Alain-René Lesage

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Welcome, O life! I go to encounter for the millionth time the reality of experience and to forge in the smithy of my soul the uncreated conscience of my race.
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The more I have to suffer, the more my character will grow.

Alain-René Lesage (May 8, 1668November 17, 1747), also spelled Le Sage, was a French novelist and playwright.

Sourced

La Tontine (1709)

  • A good doctor pursues his calling without any regard to a bad result. Otherwise, teaching in medical school might be called into question and where would we be then?
  • To forbid wine to a man of your type is the same as forbidding women to a man of a different sort.
  • In order to know the worth of a virtuous husband, is it not necessary for the wife to be dispirited herself? First, give her a young man of twenty, and not only will she be fine, she'll have a reasonable husband.
  • A smart daughter ought not to examine her future husband too closely. She ought to consider it a pleasure to find one agreeable to her father.
  • I don't know any more than you what the future will hold. But my point of view is different. You see despair and I see cause for hope. I read the future in a way that is more agreeable than you do.
  • The more I have to suffer, the more my character will grow.

Gil Blas (1715-1735)

  • It may be said that his wit shines at the expense of his memory.
    • Book III, ch. 11. Compare: "The Right Honorable gentleman is indebted to his memory for his jests, and to his imagination for his facts", Richard Brinsley Sheridan, Speech in Reply to Mr. Dundas, in Sheridaniana.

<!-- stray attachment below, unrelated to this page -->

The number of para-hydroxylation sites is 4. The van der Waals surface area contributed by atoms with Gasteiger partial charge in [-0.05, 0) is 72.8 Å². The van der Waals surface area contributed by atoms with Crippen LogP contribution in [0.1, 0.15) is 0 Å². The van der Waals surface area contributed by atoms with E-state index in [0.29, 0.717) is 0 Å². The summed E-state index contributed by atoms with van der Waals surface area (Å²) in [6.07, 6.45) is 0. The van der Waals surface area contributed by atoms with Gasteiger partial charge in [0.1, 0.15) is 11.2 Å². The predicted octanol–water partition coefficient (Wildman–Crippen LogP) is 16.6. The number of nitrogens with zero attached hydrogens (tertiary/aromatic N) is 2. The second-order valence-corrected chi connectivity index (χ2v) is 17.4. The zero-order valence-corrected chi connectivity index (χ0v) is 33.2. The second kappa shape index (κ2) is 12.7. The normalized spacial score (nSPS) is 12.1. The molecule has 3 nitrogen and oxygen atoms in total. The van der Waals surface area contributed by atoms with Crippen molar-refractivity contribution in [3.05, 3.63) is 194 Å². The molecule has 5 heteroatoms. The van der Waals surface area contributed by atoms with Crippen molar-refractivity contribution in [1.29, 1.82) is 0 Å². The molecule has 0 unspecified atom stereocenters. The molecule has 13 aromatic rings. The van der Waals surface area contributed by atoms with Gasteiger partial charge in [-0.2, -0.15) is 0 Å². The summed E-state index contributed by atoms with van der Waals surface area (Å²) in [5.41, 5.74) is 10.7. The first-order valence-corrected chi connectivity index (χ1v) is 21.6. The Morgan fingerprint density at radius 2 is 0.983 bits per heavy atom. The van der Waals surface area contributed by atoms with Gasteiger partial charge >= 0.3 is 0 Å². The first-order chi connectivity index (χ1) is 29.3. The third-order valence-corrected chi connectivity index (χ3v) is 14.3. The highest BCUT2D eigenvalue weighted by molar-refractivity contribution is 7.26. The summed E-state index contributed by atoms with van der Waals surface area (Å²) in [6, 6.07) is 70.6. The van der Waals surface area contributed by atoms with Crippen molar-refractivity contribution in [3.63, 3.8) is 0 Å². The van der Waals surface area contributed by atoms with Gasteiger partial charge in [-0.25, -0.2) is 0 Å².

• A flatterer can risk everything with great personages.
    • Book IV, ch. 7.
  • Pride and conceit were the original sin of man.
    • Book VII, ch. 3.
  • I wish you all sorts of prosperity with a little more taste.
    • Book VII, ch. 4.
  • The pleasure of talking is the inextinguishable passion of a woman, coeval with the act of breathing.
    • Book VII, ch. 7.
  • Isocrates was in the right to insinuate, in his elegant Greek expression, that what is got over the Devil's back is spent under his belly.
    • Book VIII, ch. 9. Compare: "What is got over the Devil's back is spent under the belly", François Rabelais, Works, Book V, ch. 11.
  • Facts are stubborn things.
    • Book X, ch. 1. Earlier written by Elliot, Essay on Field Husbandry, p. 35 (1747). Translated by Tobias George Smollett, Translation of Gil Blas, Book x, Chapter 1.
  • Plain as a pike-staff.
    • Book XII, ch. 7. Compare: "A flat case as plain as a pack-staff", Thomas Middleton, The Family of Love, Act v, Scene 3.

External links

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